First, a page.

Originally Posted by TomHuffman
I haven't responded because I have been on Thanksgiving vacation and not following the thread.
I really don't understand why these debates cannot remain respectful and without personal animus. It is not personal. It was not my intention to question your "honor" and I'll ignore your unhelpful assertions about what I do and do not understand.
Okay, so how doesn't
your method of eliminating color error overestimate dE at, say, 30% for a given absolute difference in u' and v'?
Of course, the CIELUV and CIELAB specifications include consideration of the brightness of the measured sample compared to a reference. This is because the colors in a gamut include a specified level of brightness. Thus, a measured color whose brightness deviates from that reference has a higher dE than one that doesn't. However, the same cannot be said for white.
White is, um, definitional. It's a normalization thing. Yn == 1.0.
The basis of this debate is stated in your claim that "To compute dE, you would need to specify a measured Y (normalized) and an assumed gamma to compute dE in the above situation."
That is the entirety of this argument: should an assumed gamma and a measured Y be included in dE calculations for grayscale.
Good. This is where it gets fun, because the "real" "debate" seemed to be whether eliminating gamma error was a good thing, and since that debate is settled, let's talk specific implementations.
Note: we need an assumed gamma because this the ONLY sense in which we could assume a "correct" level of brightness for white.
White is white. It's a definitional thing. ALL luminance values need to be normalized against the luminance for white, which is 1.0 (what "normalization" means).
Unlike color, the definition of white includes no specific level of brightness. Indeed, the specified level of brightness for color is defined relative to the brightness of reference white, which is NOT defined in advance.
Wow. Simply wow. Which definition of color includes a specific level of brightness? Is red like 3.14159 ftL? Does it turn magenta when it gets to 9 ftL? Does color care whether you are in metric or imperial measures?
Here's a hint: all luminance values need to be normalized against white. That is the definition. As a result of this, gamma is undefined at Yn = 1.0.
Now gray, on the other hand does depend upon what flavor of gray you are trying to produce. In other words, you need to know some things about what was intended versus what was actually produced.
So this all boils down to whatever reasons one can offer for or against including a measured Y and an assumed gamma in one's dE calculations for grayscale. The reasons against, as I have suggested, are compelling. Let me enumerate them:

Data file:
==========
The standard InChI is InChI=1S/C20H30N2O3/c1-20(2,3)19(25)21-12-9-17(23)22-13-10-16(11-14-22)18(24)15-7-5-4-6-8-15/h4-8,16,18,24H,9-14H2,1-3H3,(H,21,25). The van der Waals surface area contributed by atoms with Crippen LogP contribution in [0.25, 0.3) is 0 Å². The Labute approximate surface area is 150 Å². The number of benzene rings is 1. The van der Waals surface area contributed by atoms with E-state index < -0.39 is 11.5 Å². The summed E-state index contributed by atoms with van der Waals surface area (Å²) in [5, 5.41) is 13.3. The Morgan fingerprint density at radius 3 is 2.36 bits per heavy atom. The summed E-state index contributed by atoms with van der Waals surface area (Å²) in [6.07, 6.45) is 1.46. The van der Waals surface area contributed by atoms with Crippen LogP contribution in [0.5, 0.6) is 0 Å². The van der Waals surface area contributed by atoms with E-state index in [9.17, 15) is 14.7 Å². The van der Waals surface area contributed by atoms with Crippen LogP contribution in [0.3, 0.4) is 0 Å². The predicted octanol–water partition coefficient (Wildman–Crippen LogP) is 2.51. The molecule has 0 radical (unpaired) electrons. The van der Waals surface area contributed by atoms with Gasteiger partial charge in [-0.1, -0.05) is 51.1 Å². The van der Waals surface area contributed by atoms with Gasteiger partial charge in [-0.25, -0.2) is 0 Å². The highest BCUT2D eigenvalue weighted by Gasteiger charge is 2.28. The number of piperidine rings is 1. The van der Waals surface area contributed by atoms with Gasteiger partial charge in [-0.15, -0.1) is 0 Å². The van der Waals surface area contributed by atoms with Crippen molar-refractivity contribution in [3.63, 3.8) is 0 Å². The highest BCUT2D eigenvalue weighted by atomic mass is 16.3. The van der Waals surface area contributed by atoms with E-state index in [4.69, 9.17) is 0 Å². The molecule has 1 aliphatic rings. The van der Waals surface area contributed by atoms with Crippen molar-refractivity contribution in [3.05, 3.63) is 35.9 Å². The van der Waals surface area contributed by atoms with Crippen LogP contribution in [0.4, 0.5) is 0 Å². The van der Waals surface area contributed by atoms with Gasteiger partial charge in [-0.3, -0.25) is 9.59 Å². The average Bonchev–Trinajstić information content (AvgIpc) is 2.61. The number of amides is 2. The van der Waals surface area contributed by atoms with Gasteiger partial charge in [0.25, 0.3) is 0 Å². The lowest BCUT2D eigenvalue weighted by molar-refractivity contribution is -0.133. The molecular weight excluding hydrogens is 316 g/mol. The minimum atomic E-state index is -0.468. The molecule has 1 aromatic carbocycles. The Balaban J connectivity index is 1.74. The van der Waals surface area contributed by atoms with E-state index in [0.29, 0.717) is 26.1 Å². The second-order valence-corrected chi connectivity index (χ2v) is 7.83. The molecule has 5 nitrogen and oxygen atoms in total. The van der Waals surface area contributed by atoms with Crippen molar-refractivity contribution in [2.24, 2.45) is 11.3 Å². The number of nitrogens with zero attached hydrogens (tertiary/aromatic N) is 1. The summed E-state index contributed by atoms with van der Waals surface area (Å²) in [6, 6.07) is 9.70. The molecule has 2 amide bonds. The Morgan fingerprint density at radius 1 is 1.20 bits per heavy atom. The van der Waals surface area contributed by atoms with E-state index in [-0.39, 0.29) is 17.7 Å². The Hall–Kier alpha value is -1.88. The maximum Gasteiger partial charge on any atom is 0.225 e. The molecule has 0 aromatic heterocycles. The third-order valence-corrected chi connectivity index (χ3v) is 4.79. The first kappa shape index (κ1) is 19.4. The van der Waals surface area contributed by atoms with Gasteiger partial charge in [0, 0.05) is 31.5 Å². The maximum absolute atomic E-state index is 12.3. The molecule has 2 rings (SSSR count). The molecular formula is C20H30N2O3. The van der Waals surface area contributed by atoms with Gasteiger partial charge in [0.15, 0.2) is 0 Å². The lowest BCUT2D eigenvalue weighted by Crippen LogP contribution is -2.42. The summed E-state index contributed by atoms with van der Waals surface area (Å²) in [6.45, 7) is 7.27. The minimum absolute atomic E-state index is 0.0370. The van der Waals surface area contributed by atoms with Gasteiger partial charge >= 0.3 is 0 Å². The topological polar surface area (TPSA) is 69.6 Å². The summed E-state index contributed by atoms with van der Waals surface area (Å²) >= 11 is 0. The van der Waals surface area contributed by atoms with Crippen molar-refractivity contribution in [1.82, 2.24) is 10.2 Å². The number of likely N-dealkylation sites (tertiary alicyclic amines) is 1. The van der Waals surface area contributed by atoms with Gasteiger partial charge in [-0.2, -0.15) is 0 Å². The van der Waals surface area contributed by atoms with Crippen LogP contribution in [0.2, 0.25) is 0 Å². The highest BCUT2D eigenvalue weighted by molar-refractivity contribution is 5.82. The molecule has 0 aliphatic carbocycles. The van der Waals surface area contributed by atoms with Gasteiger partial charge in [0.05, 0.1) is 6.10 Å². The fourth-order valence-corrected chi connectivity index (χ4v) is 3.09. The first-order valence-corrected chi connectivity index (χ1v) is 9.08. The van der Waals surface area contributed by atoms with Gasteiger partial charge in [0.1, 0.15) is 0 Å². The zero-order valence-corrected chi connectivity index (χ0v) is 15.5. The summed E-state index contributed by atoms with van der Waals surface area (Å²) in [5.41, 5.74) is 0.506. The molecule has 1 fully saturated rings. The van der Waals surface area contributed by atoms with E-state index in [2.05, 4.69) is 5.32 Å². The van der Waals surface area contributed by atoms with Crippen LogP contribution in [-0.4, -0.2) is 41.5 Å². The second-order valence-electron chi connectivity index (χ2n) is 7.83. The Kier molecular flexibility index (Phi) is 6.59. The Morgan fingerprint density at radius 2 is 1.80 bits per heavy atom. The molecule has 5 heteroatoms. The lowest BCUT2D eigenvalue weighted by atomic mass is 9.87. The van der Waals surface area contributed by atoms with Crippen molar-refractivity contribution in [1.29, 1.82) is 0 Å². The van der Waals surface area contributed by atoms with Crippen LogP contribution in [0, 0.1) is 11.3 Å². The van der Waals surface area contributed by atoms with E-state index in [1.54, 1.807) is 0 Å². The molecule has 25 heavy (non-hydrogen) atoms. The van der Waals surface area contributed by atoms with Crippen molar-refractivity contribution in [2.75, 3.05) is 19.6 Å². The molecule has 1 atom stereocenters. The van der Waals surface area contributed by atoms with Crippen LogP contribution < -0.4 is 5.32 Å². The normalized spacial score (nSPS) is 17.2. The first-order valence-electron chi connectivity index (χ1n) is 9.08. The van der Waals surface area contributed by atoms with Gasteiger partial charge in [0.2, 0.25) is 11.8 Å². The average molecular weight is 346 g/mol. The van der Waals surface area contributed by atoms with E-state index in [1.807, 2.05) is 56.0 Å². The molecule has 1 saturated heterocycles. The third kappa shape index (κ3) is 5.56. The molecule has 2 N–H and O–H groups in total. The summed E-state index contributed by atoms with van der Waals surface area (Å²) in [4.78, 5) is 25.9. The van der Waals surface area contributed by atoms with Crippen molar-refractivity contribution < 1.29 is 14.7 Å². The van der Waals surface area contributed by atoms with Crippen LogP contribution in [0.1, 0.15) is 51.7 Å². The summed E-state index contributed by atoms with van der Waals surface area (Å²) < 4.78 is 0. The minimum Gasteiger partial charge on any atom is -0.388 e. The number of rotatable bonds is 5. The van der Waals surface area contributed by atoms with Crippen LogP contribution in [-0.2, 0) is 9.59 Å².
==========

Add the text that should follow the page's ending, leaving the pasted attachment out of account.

1. Unlike color, there simply is no specification for the "correct" level of brightness for white. There is only what the target gamma specifies.
I'm done chiding you for being sloppy on distinguishing gray from white. The "correct" level of gray is a combination of the target gamma formula, the target exponent and the signal level.
2. There is not even any fixed definition of the "correct" gamma. This is both because there is more than one way to calculate gamma and because gamma requires assumptions about viewing environment and the characteristics of the display on which the content is mastered.
Good reasons to eliminate gamma error, but then computing gamma error, if it is so unknown, should be pretty tough, huh?
3. The methodology you suggest
You have clearly demonstrated that you do not know this.
is a literal application of the CIE specification for a context in which it was never intended.
Huh? They did not know about gamma and grayscale in the 70s?
The CIE specification is intended for grading color difference,
Of which, grayscale is an example.
not for grayscale tracking, which poses a different set of issues.
Such as?? I'm really curious. This is stuff that seems not to have been included in the SMPTE Journal.
4. The methodology you suggest is inconsistent with industry standards. There is no other source I am aware of that calculates grayscale error in the way you describe.
Aside from the CIE, right? But hey, what do they know?
In other words, show me how you aren't overestimating error? Or concede that it is something you aren't worried about.
By the way, which method are we talking about, again? I'm not sure since I'm pretty sure we have not disclosed our actual algorithm, pretty much ever. And we most assuredly have not done so in this thread.
ColorFacts does not.
We take pride in having deployed things like point gamma calculations years before they did. This really isn't any different.
Greg Rogers' Display Calibration Calculator does not.